Ќазвание: Aircraft engineering (ћорозова ћ. ј.)

∆анр: јвиационные технологии и управление

ѕросмотров: 1875

Thermoplastic matrices


In recent years, thermoplastic matrix systems have been introduced. Their major advantages are

Х Service temperatures of up to 540 ∞F (280∞C)


Х Excellent strain capabilities


Х High moisture resistance


Х Unlimited shelf-life


Х Short processing cycles Disadvantages are


Х High processing temperatures


Х As yet marginal processing experience


Х Lack of drapeability


Thermoplastic matrices are not new to the airframe industry. They have been used for many years for various components, mainly in aircraft fuselage interiors and for other non-structural parts. The engineering thermoplastic resins have† high† continuous† service† temperatures,† from† 250∞F† to† 400∞F† (121† to

200∞C), high matrix melting temperatures, and high viscosity which leads to higher mold pressure in autoclave operations. Thermoplastic matrices provide better interlaminar fracture toughness combined with acceptable postimpact compression, better resistance to high temperatures and solvents, and have low

moisture sensitivity. The major advantage over thermoset matrices is their shorter fabrication cycle and the fact that a chemical cure does not take place, allowing reprocessing or reconsolidation of a flawed part after manufacture.

Thermoplastics offer potential cost reduction by:


Х Reforming capability


Х Welding capability


Х Eliminating cold refrigeration storage and having unlimited shelf life


Х Rapid processing cycles times


Х Recyclable scrap


Х Being less difficult to drill and machine


Product forms are still being developed and the most recently available prepregs are stiff and boardy. They lack the drape and tack needed for handlea- bility (forms that handle well such as commingled fabrics will be discussed in Materal Forms in Section 2.5). Tack and drape in some thermoplastic prepregs are achieved by the presence of solvent, as is the case with some ployimides.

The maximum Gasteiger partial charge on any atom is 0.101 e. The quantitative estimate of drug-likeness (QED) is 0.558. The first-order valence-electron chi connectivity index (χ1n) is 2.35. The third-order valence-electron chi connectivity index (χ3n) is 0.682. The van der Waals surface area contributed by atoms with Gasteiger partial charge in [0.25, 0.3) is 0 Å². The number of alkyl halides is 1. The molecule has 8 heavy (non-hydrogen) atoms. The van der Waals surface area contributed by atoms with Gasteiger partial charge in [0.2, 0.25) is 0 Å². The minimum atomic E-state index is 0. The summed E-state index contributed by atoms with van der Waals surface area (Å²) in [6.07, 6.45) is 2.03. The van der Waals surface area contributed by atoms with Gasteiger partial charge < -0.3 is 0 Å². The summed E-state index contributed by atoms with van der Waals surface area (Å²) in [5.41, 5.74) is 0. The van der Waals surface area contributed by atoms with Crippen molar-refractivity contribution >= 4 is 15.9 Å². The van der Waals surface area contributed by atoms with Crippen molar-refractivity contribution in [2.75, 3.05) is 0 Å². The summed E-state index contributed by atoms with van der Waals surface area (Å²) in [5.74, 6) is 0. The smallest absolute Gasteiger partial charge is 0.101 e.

The ЂWetї prepregs compared to ЂDryї prepregs are described below: (a) ЂWetї Thermoplastic Prepreg Materials

Х Wet matrices include Kill, AIX-159, Torlon 696, etc.


Х Wet matrices have inherent tack and drape at room temperature


Х Wet matrices may react chemically during processing (and in the past have been referred to as "pseudo-thermoplastics")

Х Have half life and out time constraints


Х Process like thermosets


Х Have high volatile content, 12-25\% by weight


Х Some require post-cure for maximization of Tg


Х Require volatile management during in processing (b) ЂDryї Thermop-





Prepreg Materials


Х More difficult to prepreg than ЂWetї


Х Dry matrices have no inherent tack and drape at room temperature


Х Have no shelf life or time constraints


Х Melt fusible, no chemical reaction

Х Solution or hot melt impregnated


Х Amorphous and/or semi-crystalline


One of the most critical factors is lack of an extensive database of perfor- mance properties over service time. Military aircraft structural applications are one of the major drivers to develop thermoplastics for use as high-temperature composite matrices and four major requirements are:

Х High temperature capabilities (range 350∞F (177∞C)) under severe hot/wet environmental conditions

Х Better damage tolerance in primary structures


Х Easily automated in order to drive down manufacturing process costs


Х Lower total part-acquisition and lifetime costs (including material, processing, and supportability)

The characteristics of two major divisions (semi-crystalline and amorph- ous) of thermoplastic matrials are described below:

(a) Semi-crystalline matrices


Х Have a definite melting point


Х Better resistance to halogenated hydrocarbons and paint strippers


Х Gradual loss of properties after Tg (glass transition temperature) is reached

Х Density varies slightly depending on degree of crystallinity


Х Mechanical properties may vary depending on degree of crystallinity


Х Degree of crystallinity dependent on processing


(b) Amorphous Matrices


Х No definite melt temperature


Х Can be solvated for ease of fabric impregnation


Х Free from the problems associated with crystallinity


Х More susceptible to methyl chemical paint strippers


Understanding the role of crystallinity in thermoplastics immensely im- proves the success of the engineer in both the design and manufacturing.

Metal carbon and ceramic matrix composites


During the last decades, metal, carbon, and ceramic matrices have not progressed to the same extent as organic matrices because of high cost have li-

mited applications. Most of these composites are still in the research and devel- opment stage and are not widely used on today's airframes.